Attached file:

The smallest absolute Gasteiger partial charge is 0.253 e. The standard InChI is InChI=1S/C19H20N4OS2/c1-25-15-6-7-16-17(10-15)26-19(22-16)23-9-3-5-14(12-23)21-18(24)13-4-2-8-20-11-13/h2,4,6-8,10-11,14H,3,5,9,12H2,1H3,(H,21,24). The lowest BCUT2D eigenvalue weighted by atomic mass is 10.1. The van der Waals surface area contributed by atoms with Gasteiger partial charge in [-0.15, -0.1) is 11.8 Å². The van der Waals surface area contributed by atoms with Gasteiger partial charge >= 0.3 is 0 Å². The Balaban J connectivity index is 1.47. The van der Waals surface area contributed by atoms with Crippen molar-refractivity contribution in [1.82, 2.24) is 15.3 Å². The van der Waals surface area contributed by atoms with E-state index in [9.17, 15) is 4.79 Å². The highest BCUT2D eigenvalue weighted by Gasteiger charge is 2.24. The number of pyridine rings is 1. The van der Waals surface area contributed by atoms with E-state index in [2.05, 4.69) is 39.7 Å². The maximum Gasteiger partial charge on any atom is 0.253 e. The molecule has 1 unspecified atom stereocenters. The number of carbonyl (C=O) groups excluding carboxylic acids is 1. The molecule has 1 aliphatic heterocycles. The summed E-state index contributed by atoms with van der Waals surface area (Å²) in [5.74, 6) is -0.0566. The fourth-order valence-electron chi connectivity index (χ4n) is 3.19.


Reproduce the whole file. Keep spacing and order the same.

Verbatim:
The smallest absolute Gasteiger partial charge is 0.253 e. The standard InChI is InChI=1S/C19H20N4OS2/c1-25-15-6-7-16-17(10-15)26-19(22-16)23-9-3-5-14(12-23)21-18(24)13-4-2-8-20-11-13/h2,4,6-8,10-11,14H,3,5,9,12H2,1H3,(H,21,24). The lowest BCUT2D eigenvalue weighted by atomic mass is 10.1. The van der Waals surface area contributed by atoms with Gasteiger partial charge in [-0.15, -0.1) is 11.8 Å². The van der Waals surface area contributed by atoms with Gasteiger partial charge >= 0.3 is 0 Å². The Balaban J connectivity index is 1.47. The van der Waals surface area contributed by atoms with Crippen molar-refractivity contribution in [1.82, 2.24) is 15.3 Å². The van der Waals surface area contributed by atoms with E-state index in [9.17, 15) is 4.79 Å². The highest BCUT2D eigenvalue weighted by Gasteiger charge is 2.24. The number of pyridine rings is 1. The van der Waals surface area contributed by atoms with E-state index in [2.05, 4.69) is 39.7 Å². The maximum Gasteiger partial charge on any atom is 0.253 e. The molecule has 1 unspecified atom stereocenters. The number of carbonyl (C=O) groups excluding carboxylic acids is 1. The molecule has 1 aliphatic heterocycles. The summed E-state index contributed by atoms with van der Waals surface area (Å²) in [5.74, 6) is -0.0566. The fourth-order valence-electron chi connectivity index (χ4n) is 3.19.